In 2017, the U.S. Department of Health and Human Services (HHS) declared a public health emergency regarding the opioid epidemic in the U.S. While recent data shows that death rates have been dropping in recent years, data has also shown that opioid abuse related deaths still seem to be much more common in some states than others.
According to HHS, the opioid epidemic in the U.S. began in the 1990s when pharmaceutical companies began to reassure health professionals that patients would not become addicted to their products. Consequently, since 1999, overdose deaths involving opioids have been on the rise: About 215,000 people died of opioid overdose from 1999 to 2017. Scientists consider this to be the first wave of the opioid epidemic.
The second wave of the epidemic in the U.S. began in 2010, when there was a spike in overdose deaths involving heroin. Heroin related deaths increased five-fold from 2010 to 2017, and while rates have been relatively stable since 2016, about five in every 100,000 Americans died of heroin overdose in 2017 alone.
Lastly, the third wave of the epidemic began in 2013, when epidemiologists began to see an increase in deaths from synthetic opioids.
Synthetic opioids are drugs that are designed to mimic naturally occurring pain relieving drugs, such as morphine and codeine. Specifically, deaths involving fentanyl (IMF), which is produced to be 50 times as strong as heroin and 1000 times as strong as morphine, seemed to be the most frequent.
The two main types of fentanyl include pharmaceutical fentanyl, which is often prescribed as a pain reliever for patients with cancer and other terminal illnesses, and non-pharmaceutical fentanyl, which has proven to be the more toxic of the two. Non-pharmaceutical fentanyl is produced illegally and can often be seen mixed in with heroine, cocaine or counterfeit pills.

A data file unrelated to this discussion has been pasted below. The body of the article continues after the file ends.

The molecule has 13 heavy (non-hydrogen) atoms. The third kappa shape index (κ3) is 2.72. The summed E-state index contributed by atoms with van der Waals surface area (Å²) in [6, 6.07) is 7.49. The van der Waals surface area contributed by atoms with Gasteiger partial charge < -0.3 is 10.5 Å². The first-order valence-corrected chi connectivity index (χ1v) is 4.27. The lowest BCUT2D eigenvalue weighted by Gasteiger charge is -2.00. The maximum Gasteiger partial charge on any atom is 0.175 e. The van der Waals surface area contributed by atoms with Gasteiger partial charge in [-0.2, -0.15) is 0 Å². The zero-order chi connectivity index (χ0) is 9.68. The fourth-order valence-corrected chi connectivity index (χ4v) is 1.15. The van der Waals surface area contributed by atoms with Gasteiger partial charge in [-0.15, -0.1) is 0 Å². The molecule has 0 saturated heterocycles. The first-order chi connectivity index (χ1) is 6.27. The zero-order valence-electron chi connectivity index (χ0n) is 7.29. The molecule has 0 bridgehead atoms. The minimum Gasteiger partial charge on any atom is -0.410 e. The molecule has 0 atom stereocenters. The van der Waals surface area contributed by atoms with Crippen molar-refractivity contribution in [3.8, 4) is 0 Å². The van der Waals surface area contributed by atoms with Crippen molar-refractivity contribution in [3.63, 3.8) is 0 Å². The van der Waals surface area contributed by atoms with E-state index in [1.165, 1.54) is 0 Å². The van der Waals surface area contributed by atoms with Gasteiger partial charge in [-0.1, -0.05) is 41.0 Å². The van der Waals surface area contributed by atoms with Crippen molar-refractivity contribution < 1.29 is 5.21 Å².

While the Center for Disease Control (CDC) has been striving to build prevention efforts and raise awareness of the epidemic, it is still estimated that 115 Americans die each day of opioid overdose.
In 2016, it was reported that 64,000 Americans died of drug overdose, and 42,000 of those deaths were opioid related. Researchers believe that opioid misuse was responsible for shaving 0.36 years off the average American lifespan in 2016.
In addition, some researchers believe that the rise in opioid related deaths has contributed to outbreaks of other infectious diseases that are linked to intravenous drug use.
According to data from the National Institute on Drug Abuse, the rate of opioid related deaths is generally higher on the East Coast than the West Coast: The states with the highest rates in 2016 being West Virginia, New Hampshire, Ohio, Maryland and Massachusetts.
Mathew Kiang, a researcher at Stanford University’s Center for Population Health Sciences, believes that this regional difference may simply be due to differences in drugs on the east coast.
“One thing I do want to highlight is that, despite the large differences in deaths across states, there’s no evidence to suggest that there’s differences in use,” Kiang said, according to CNN.
“What we think is happening is that the heroin just continues to get more and more potent in the eastern United States, whereas heroin [in] the western United States has traditionally been this brown tar heroin. It’s much harder to lace with fentanyl or other synthetic opioids.”
Kiang stated that it is most likely that the number of opioid related deaths is being under reported because confirming the use of synthetic opioids requires testing from a medical practitioner. Furthermore, he strongly believes that the opioid epidemic is a clear signal that medical treatment needs to be made more accessible in this country.
“We need to make treatment at least as accessible, available and affordable as heroin,” Kiang said. “It shouldn’t be harder to get help than it is to get heroin.”